|Home > Documentation > Sample applications > Very simple Entity EJB example|
This is an example of a JSP-page calling an Enity Bean that uses annotations. The result looks like this:
First, let us take a look at the PhoneBook Entity Bean that represents a table in the database. Each instance of PhoneBook is a record of the table.
PhoneBook.java uses the
And, as usual their is an empty constructor for the Entity Bean
MyPhonebookLocal.java is the business interface that drives the above mentioned Entity Bean.
MyPhonebookBean.java is where the implementation of the local (and if there is, a the remote) interface. To explain what the annotations in this Stateless Session Bean means I will enumerate them:
Note that PersistenceContext is used when you are directly obtaining a EntityManager. For an EntityManagerFactory use PersistenceUnit.
index.jsp is the JSP page that uses the EJB to access the database.
openejb-jar.xml just specifies the module's information.
persistence.xml will specify the name of the PersistenceUnit. This name is used when referencing for the EntityManagerFactory. I have denoted it as PhonePU. For some reason I could not get it to reference with jta-data-source. So the alternative method is to explicitly specify the ConnectionURL, ConnectionDriverName, and ConnectionUserName. I added an extra property called SynchronizeMappings so that the data in the database will not be overwritten.
SEE BELOW FOR POSSIBLE SOLUTION
web.xml references the EJB by specifying the package to which the MyPhonebookLocal belongs to.
geronimo-web.xml specifies the module's information and the context-root for the web-app.
geronimo-application.xml tells the application that there is a database pool that needs to be deployed as well. The db pool is defined in PhoneBookPool.xml and the driver that is needs in order to be deployed is the tranql-connector-ra-1.3.rar file--these two files will reside on the top level layer of the resultant EAR file.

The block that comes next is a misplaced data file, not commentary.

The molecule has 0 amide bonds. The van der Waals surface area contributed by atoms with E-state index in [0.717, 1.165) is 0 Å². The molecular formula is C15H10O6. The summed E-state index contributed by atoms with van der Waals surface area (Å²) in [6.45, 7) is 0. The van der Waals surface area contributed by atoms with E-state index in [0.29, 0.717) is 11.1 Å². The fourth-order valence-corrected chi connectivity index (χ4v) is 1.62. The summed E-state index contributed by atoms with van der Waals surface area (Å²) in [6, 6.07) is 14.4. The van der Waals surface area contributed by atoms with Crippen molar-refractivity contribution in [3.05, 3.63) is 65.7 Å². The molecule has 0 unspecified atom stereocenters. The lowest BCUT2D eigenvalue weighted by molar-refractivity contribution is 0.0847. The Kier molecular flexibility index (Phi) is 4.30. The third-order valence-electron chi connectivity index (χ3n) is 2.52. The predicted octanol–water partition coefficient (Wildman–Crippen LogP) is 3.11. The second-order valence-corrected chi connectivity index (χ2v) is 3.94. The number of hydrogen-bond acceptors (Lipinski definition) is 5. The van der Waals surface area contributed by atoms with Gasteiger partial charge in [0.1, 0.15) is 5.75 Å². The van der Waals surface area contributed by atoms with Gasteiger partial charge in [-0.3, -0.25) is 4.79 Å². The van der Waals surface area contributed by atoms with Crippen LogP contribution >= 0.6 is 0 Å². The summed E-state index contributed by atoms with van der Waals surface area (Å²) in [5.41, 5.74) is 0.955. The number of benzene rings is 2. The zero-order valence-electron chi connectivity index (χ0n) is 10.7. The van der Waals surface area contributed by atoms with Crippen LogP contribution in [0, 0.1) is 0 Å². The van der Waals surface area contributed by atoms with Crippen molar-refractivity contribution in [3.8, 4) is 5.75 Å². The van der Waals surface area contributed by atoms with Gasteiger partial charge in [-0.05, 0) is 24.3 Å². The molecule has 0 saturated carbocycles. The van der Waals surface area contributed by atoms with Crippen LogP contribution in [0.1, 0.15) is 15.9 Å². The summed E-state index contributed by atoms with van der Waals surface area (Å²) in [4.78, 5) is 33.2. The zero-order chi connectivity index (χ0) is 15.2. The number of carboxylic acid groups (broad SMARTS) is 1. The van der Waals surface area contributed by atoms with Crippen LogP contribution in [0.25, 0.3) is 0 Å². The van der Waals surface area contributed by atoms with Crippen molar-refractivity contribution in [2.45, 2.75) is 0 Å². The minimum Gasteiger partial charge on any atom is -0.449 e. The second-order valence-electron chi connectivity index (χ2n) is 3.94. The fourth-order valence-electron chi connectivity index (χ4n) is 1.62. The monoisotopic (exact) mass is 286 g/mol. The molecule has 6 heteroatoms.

Download the MyPhoneBook application from the following link:
After decompressing the given file, the myphonebook directory will be created.
You can checkout the source code of this sample from SVN:
After starting Apache Geronimo log into the console and follow the given steps to create the PhoneBookDB.
Use a command prompt to navigate into the myphonebook directory and just give mvn install followed by mvn site command to build. It will create the myphonebook-ear-2.0-SNAPSHOT.ear under the myphonebook folder. Now, you are ready to deploy myphonebook application in the Geronimo Application server.
Deploying sample application is pretty straight forward as we are going to use the Geronimo Console.
To test the sample web application open a browser and type http://localhost:8080/myphonebook.
This app does not use openjpa sequences so apparently you can get by with only a jta-datasource. In my experience apps that do use openjpa sequences to supply primary key values also need a non-jta-datasource. When deploying such a non-jta-datasource check the plan and make sure it says <no-transaction/> rather than <local-transaction/> or <xa-transaction/>.
For this app, use the console to deploy a datasource using the database of your choice. You need to supply a name such as "MyDS" for your datasource. At the end you should have a name for the module your datasource is in such as console.dbpool/MyDS/1.0/rar. You need to do two things so geronimo can hook up to your datasource:
1. Include the module name in the app dependencies so geronimo knows to look in the new datasource module for the datasource. So, the openejb-jar.xml should look something like:
2. specify the name of the datasource in persistence.xml, something like